• Partnered with Metro-Detroit Hypno-Birthing group to provide breastfeeding education to 10 of their classes, which included a total of 12 families.
  • Working on the “All I Do Is Win” curriculum for providers.
  • Completed filming the mini documentary and photos that discusses breastfeeding while black during a pandemic.
  • For the virtual mini-breastfeeding Thinkific class, there were 30 sign-ups.
  • Training outline created for Breastfeeding in Color and The Village.
  • Completed filming the mini documentary and photos that discusses breastfeeding while black during a pandemic.
  • Developed social media promotion for Breastfeeding Awareness Month.
  • Working on 2 new educational campaigns for families to be distributed to physician offices and community organizations.
  • Created a faith-based box to be provided to at least 4 churches for birth and breastfeeding promotion and education.
  • Created a daycare box to be provided to a specific number of local daycares for staff promotion and education. Different tailored boxes will be provided to families.
  • Launched weekly Trap Chats weekly on YOLO Breastfeeding’s Facebook page, which discusses different pregnancy, birth, breastfeeding, mental health, and more. The four videos have a total of 1,555 views.
  • Developed and launched a 5-day, 45 hour course titled, “Birth and Breastfeeding Specialist”
  • Developed and launched a 5-day, 45 hour course titled, “Reviving The Village”
  • Supported 21 birthing families with doula services

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What is the #NoMomLeftBehind fundraising campaign?
Shonte’ has heard a clear need from families to fill the doughnut hole in breastfeeding support left by the ACA. Some families cannot step away from work because they aren’t covered by the law. For other families who are covered by the law, there is not a clear system for accountability. Despite this, Black babies in Flint are still dying. There MUST be something put into place while Congress works on the PUMP Act to ensure that moms can actually pump and work.

What will the donations be used for?
Our goal is $50,000 to purchase 100 hands-free pumps for Black and Indigenous families in Flint and across Genesee county who do not have access to express milk while at work.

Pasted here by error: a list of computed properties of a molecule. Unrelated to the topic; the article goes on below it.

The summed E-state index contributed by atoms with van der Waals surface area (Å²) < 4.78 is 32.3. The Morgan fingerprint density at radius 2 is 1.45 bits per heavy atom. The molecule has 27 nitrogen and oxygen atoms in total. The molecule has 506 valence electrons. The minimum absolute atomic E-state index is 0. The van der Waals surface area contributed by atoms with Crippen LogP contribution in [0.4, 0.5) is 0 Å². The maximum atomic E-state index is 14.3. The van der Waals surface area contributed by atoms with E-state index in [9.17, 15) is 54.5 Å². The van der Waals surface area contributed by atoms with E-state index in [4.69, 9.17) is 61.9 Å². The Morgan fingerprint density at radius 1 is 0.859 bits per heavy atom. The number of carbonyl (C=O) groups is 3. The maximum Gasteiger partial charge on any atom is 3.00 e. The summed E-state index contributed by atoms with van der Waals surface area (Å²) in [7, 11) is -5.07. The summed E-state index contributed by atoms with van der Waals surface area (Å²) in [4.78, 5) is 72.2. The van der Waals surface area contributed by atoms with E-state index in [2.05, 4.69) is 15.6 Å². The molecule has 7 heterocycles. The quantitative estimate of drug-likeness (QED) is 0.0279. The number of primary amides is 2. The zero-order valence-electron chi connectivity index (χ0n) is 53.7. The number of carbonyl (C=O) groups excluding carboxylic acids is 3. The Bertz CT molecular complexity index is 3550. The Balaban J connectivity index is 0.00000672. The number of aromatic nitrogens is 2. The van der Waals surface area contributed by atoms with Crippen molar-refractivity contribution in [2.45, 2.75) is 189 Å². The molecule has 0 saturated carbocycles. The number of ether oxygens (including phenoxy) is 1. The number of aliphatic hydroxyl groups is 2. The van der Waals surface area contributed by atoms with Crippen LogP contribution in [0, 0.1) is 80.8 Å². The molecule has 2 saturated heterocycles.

If you are interested in purchasing a pump and shipping it to YOLO Breastfeeding, reach out to hello@mibreastfeeding.org for shipping information.

Your support is crucial for breastfeeding employees in Flint. Human milk is one way to safeguard the future of Black and Indigenous working families both during and after COVID-19 and the continuing lead-water contamination crisis. Thank you for your support!

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References

  1. Pew Research Center, “Raising Kids and Running a Household: How Working Parents Share the Load,” 4 November 2015 available at: https://www.pewresearch.org/social-trends/2015/11/04/raising-kids-and-running-a-household-how-working-parents-share-the-load/
  2. Michigan Association of United Ways, Alice in Michigan: A Financial Hardship Study, The Alice Project, 2019, American Community Survey, available at: https://www.unitedforalice.org/demographics/michigan
  3. Ibid.
  4. Sauter H and Haak P, Hardy J. 2021. 2019 Birth Year Maternal and Infant Health Summary Tables. Lansing, MI. Michigan Department of Health and Human Services, Lifecourse Epidemiology and Genomics Division. 
  5. Michigan Department of Health and Human Services (MDHHS), Breastfeeding Rate and Duration Ad-Hoc Reports, March 7, 2021. 
  6. Sauter H and Haak P, Hardy J. 2021. 2019 Birth Year Maternal and Infant Health Summary Tables. Lansing, MI. Michigan Department of Health and Human Services, Lifecourse Epidemiology and Genomics Division. 
  7. Michigan Department of Health and Human Services (MDHHS), Breastfeeding Rate and Duration Ad-Hoc Reports, March 7, 2021.
  8.  Sauter H and Haak P, Hardy J. 2021. 2019 Birth Year Maternal and Infant Health Summary Tables. Lansing, MI. Michigan Department of Health and Human Services, Lifecourse Epidemiology and Genomics Division. 
  9. U.S. Department of Health and Human Services, The Business Case for Breastfeeding, available at: www.womenshealth. gov/breastfeeding/programs/business-case/index.cfm.
  10. Shierholz, Heidi. 10 December 2018. “Millions of working women of childbearing age are not included in protections for nursing mothers.“ Economic Policy Institute available at: https://www.epi.org/blog/break-time-for-nursing-mothers/
Contact Us

(734) 365-6559

hello@mibreastfeeding.org

503 Mall Court #296

Lansing, MI 48912